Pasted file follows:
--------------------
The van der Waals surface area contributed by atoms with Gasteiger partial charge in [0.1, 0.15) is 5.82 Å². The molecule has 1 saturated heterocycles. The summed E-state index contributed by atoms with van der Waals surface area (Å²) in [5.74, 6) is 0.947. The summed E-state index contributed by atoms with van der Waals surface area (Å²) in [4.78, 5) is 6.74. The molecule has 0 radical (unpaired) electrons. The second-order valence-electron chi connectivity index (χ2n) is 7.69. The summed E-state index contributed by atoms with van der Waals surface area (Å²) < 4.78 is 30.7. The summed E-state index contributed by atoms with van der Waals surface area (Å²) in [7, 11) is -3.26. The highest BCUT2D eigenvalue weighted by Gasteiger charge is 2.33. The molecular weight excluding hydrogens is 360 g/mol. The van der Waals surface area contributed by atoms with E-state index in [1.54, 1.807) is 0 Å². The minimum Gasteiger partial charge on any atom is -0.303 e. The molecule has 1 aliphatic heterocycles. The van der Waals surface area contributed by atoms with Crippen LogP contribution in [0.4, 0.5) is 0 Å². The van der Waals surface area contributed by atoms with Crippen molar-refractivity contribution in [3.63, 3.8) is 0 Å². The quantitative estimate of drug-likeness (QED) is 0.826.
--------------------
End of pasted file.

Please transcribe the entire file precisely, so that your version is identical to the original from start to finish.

The van der Waals surface area contributed by atoms with Gasteiger partial charge in [0.1, 0.15) is 5.82 Å². The molecule has 1 saturated heterocycles. The summed E-state index contributed by atoms with van der Waals surface area (Å²) in [5.74, 6) is 0.947. The summed E-state index contributed by atoms with van der Waals surface area (Å²) in [4.78, 5) is 6.74. The molecule has 0 radical (unpaired) electrons. The second-order valence-electron chi connectivity index (χ2n) is 7.69. The summed E-state index contributed by atoms with van der Waals surface area (Å²) < 4.78 is 30.7. The summed E-state index contributed by atoms with van der Waals surface area (Å²) in [7, 11) is -3.26. The highest BCUT2D eigenvalue weighted by Gasteiger charge is 2.33. The molecular weight excluding hydrogens is 360 g/mol. The van der Waals surface area contributed by atoms with E-state index in [1.54, 1.807) is 0 Å². The minimum Gasteiger partial charge on any atom is -0.303 e. The molecule has 1 aliphatic heterocycles. The van der Waals surface area contributed by atoms with Crippen LogP contribution in [0.4, 0.5) is 0 Å². The van der Waals surface area contributed by atoms with Crippen molar-refractivity contribution in [3.63, 3.8) is 0 Å². The quantitative estimate of drug-likeness (QED) is 0.826.